Image_2_Inhibitory Effect of Eslicarbazepine Acetate and S-Licarbazepine on Nav1.5 Channels.tiff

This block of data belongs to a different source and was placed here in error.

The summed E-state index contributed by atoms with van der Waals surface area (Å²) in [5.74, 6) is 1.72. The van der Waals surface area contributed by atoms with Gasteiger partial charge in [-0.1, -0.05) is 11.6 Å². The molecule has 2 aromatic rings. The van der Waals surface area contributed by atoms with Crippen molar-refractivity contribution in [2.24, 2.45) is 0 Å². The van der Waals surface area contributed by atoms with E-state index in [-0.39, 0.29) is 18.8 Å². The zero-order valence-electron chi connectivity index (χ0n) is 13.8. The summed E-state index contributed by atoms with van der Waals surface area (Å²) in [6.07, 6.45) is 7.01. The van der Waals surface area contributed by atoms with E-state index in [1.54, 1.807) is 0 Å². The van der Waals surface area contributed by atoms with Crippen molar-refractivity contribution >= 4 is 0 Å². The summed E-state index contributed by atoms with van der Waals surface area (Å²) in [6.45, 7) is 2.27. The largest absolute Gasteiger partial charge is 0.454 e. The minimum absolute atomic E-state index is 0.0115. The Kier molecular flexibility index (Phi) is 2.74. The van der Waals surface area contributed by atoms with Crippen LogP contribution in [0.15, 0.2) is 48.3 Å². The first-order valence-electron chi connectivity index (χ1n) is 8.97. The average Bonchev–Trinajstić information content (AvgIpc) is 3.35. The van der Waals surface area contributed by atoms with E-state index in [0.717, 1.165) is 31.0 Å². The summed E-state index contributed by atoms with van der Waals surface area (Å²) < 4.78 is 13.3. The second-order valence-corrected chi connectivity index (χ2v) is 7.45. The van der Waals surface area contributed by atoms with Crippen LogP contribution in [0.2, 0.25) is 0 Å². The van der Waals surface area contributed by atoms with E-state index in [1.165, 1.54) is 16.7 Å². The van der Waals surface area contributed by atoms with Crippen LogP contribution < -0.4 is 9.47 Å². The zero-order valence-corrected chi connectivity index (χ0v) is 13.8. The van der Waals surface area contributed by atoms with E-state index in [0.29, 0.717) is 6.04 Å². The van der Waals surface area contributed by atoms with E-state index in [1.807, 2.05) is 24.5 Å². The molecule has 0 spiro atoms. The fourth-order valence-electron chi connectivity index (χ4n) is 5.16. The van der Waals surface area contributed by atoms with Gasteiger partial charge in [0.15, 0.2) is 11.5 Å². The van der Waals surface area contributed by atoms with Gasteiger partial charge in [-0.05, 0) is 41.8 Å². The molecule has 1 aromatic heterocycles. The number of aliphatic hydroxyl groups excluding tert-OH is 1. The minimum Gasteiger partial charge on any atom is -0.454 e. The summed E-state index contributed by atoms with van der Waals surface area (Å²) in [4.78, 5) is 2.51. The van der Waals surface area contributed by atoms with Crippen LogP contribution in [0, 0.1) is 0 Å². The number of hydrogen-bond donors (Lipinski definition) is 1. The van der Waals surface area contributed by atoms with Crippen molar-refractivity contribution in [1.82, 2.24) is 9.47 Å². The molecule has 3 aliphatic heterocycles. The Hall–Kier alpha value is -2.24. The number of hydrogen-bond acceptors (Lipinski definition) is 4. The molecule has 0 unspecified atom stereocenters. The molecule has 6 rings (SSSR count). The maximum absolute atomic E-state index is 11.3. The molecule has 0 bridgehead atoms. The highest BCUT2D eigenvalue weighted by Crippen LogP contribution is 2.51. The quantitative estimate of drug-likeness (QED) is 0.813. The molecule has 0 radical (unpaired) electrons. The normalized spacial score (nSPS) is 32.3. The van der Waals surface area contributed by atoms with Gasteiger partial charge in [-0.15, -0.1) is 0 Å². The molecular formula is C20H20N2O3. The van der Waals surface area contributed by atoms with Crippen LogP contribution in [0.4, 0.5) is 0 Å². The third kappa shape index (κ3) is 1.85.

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Eslicarbazepine acetate (ESL) is a dibenzazepine anticonvulsant approved as adjunctive treatment for partial-onset epileptic seizures. Following first pass hydrolysis of ESL, S-licarbazepine (S-Lic) represents around 95% of circulating active metabolites. S-Lic is the main enantiomer responsible for anticonvulsant activity and this is proposed to be through the blockade of voltage-gated Na+ channels (VGSCs). ESL and S-Lic both have a voltage-dependent inhibitory effect on the Na+ current in N1E-115 neuroblastoma cells expressing neuronal VGSC subtypes including Nav1.1, Nav1.2, Nav1.3, Nav1.6, and Nav1.7. ESL has not been associated with cardiotoxicity in healthy volunteers, although a prolongation of the electrocardiographic PR interval has been observed, suggesting that ESL may also inhibit cardiac Nav1.5 isoform. However, this has not previously been studied. Here, we investigated the electrophysiological effects of ESL and S-Lic on Nav1.5 using whole-cell patch clamp recording. We interrogated two model systems: (1) MDA-MB-231 metastatic breast carcinoma cells, which endogenously express the “neonatal” Nav1.5 splice variant, and (2) HEK-293 cells stably over-expressing the “adult” Nav1.5 splice variant. We show that both ESL and S-Lic inhibit transient and persistent Na+ current, hyperpolarise the voltage-dependence of fast inactivation, and slow the recovery from channel inactivation. These findings highlight, for the first time, the potent inhibitory effects of ESL and S-Lic on the Nav1.5 isoform, suggesting a possible explanation for the prolonged PR interval observed in patients on ESL treatment. Given that numerous cancer cells have also been shown to express Nav1.5, and that VGSCs potentiate invasion and metastasis, this study also paves the way for future investigations into ESL and S-Lic as potential invasion inhibitors.
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